Do you have children who love to play video games? Have you noticed that they haven't put down the game controller since receiving the latest gaming system for Christmas? If the answer is yes, now may be the time for an intervention – the World Health Organization just named excessive video game playing the latest addictive mental disorder.
According to the beta draft of the WHO's most recent update of the International Classification of Diseases, this gaming disorder is described as follows:
"WHO just named excessive video game playing the latest addictive mental disorder."
"Gaming disorder is characterized by a pattern of persistent or recurrent gaming behaviour ('digital gaming' or 'video-gaming'), which may be online (i.e., over the internet) or offline, manifested by: 1) impaired control over gaming (e.g., onset, frequency, intensity, duration, termination, context); 2) increasing priority given to gaming to the extent that gaming takes precedence over other life interests and daily activities; and 3) continuation or escalation of gaming despite the occurrence of negative consequences."
When your child prioritizes video gaming over personal and social health, as well as education, that's a clear sign that there's a problem. These behavior patterns can be continuous or episodic and recurrent, according to the WHO, so it's important to pay attention to your child's habits to determine if he or she has a problem. If the obsessive behavior becomes normal over a period of at least 12 months, your child can officially be diagnosed with gaming disorder by a doctor, health care worker or insurance company, according to Forbes magazine.
The Benefits of Playing Video Games in Moderation
While obsessive gaming comes with a bad connotation, that doesn't mean all video game playing is bad for your children. Everything is good in moderation, and the same goes for gaming. According to a survey by the Pew Research Center, 72 percent of teens in the U.S. reportedly play video games regularly. With that many children engaging in the digital gaming world, it's important to look at all aspects of gaming and understand how it can impact your child positively:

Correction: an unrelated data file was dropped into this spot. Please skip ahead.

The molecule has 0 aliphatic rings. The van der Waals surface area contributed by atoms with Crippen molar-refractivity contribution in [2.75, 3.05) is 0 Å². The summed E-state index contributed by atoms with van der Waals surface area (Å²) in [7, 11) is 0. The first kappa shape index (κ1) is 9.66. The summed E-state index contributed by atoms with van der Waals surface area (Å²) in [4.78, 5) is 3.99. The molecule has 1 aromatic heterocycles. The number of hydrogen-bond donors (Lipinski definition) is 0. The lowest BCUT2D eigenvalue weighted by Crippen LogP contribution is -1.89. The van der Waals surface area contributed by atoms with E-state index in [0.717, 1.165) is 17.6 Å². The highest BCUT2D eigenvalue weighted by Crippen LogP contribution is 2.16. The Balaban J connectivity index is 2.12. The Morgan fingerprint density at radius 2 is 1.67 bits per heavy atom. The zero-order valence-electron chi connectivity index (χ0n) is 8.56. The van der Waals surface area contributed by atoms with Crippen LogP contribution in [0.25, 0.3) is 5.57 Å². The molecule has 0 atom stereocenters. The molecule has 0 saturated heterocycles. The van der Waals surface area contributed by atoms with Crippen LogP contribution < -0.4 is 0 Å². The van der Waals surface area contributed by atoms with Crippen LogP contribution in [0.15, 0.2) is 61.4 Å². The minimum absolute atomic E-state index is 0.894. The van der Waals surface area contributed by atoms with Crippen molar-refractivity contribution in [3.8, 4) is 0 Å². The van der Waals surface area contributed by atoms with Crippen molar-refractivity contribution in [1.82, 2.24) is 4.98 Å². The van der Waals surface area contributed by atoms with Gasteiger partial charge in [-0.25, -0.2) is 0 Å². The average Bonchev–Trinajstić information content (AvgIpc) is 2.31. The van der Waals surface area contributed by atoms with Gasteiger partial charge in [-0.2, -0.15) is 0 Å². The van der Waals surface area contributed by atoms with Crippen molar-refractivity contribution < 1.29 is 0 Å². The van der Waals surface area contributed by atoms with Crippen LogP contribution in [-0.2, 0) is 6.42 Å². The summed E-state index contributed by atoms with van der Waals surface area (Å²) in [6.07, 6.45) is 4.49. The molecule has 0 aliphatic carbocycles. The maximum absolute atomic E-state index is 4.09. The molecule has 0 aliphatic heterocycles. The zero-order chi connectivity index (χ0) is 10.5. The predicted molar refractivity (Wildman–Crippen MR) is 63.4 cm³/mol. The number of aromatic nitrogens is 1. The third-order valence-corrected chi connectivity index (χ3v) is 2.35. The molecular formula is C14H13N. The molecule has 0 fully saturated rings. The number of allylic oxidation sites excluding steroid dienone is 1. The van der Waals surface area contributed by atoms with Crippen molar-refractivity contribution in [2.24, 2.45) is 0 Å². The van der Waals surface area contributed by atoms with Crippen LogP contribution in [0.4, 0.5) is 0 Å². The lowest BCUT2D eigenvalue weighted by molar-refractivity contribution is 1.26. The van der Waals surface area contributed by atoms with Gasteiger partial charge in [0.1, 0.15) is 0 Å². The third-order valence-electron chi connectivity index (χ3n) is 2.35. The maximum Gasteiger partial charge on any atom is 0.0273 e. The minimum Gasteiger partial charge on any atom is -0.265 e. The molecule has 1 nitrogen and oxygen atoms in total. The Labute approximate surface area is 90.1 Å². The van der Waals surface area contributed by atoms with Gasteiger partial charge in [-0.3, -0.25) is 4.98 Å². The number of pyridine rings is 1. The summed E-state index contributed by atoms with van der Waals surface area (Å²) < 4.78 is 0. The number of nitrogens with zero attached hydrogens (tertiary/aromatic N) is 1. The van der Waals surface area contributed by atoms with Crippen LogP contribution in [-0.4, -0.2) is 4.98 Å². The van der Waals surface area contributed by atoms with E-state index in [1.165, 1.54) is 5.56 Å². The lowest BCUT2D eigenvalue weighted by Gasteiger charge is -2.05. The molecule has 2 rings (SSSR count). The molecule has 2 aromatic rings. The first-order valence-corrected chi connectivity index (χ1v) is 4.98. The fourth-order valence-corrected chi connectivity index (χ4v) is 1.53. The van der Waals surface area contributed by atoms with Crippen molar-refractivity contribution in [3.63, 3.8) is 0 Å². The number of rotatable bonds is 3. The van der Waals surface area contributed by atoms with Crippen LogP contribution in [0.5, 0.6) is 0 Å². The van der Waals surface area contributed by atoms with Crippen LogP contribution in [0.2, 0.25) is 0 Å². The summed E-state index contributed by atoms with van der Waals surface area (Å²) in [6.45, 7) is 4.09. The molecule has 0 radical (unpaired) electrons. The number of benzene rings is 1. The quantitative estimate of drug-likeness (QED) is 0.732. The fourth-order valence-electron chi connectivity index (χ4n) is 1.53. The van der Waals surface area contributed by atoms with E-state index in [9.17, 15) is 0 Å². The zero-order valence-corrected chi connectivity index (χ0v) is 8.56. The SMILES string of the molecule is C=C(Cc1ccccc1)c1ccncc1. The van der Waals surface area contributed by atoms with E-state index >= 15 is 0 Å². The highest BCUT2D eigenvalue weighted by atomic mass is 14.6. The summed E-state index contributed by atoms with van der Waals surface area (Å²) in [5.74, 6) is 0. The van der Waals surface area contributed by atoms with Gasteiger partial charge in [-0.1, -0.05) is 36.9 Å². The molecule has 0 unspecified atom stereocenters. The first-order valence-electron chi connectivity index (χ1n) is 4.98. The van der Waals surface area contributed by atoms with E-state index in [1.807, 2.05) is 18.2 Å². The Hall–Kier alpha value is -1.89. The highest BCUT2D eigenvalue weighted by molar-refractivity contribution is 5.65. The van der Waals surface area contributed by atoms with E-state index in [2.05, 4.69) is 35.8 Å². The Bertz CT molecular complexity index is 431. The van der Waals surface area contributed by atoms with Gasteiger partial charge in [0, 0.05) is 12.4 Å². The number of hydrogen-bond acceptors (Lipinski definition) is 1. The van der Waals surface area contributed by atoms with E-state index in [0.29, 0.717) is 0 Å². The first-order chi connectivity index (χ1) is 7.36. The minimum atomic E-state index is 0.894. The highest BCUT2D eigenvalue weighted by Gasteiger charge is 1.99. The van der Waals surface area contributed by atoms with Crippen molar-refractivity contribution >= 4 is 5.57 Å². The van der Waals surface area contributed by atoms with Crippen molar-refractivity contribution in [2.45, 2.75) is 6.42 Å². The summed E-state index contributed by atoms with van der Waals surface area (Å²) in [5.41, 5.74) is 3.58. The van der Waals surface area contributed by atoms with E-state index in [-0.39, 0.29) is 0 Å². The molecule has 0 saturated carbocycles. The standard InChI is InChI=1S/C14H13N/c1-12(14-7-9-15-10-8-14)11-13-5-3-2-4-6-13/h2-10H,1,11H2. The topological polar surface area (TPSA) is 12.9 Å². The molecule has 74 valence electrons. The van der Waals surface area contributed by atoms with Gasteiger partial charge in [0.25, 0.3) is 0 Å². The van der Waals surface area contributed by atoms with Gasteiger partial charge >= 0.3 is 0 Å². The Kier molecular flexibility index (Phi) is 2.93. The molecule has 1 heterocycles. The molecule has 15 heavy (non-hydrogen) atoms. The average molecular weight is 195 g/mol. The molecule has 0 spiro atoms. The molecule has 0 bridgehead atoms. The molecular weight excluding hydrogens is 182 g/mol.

- Cognitively – According to the American Psychological Association, gaming promotes a variety of cognitive skills, such as enhanced mental rotation ability, improved coordination, increased attention to detail and more.
- Motivationally – Children are motivated by video games, showing persistence and continuous effort to complete missions.
- Emotionally – Gaming has proven to help children as a stress and failure coping mechanism.
- Socially – According to the Pew Research Center, more than half of teens have made new friends online through gaming, and 23 percent of teens reported that they share their gaming handle as contact information.
Simply monitoring the amount of time your child plays video games can ensure he or she doesn't become obsessed, all while promoting the beneficial aspects listed earlier.
Encourage Your Kids to Expand Their Hobbies
If you feel as though your child is on the verge of becoming overly obsessed with video games, now's the time to encourage him or her to find another hobby. Consider the following suggestions:
- Learn how to play an instrument – Enroll your child in music lessons based on an instrument that intrigues him or her.
- Read comic books – Based on the similarities in visually tactical design between video games and the comic world, your child may lean towards comic book reading.
- Get creative in the kitchen – Teach your child how to bake or cook one of his or her all-time favorite plant-based meals.
- Go outside – Whether it's sunny or snowing, there are so many ways to play outside and enjoy the great outdoors.
- Get crafty – Teach your child how to knit, crochet, paint or assemble a cute home accessory for a loved one.
A few simple changes in your child's everyday habits can result in a beautifully blossoming new hobby that they learn to enjoy for life. Continue supporting your children in the decisions they make, but don't be afraid to step in when something seems out of hand, such as too much time spent playing video games. Besides trying and maintaining a new hobby, you can help your kids avoid becoming obsessed with gaming by encouraging more family time. Prioritize sit-down family dinners every evening, schedule an old-fashioned board game night or go to church together every Sunday to ensure you're getting enough face time with each other. Not only will this give your children a break from gaming, but it'll help strengthen the bond between your family and enrich your relationships in the future.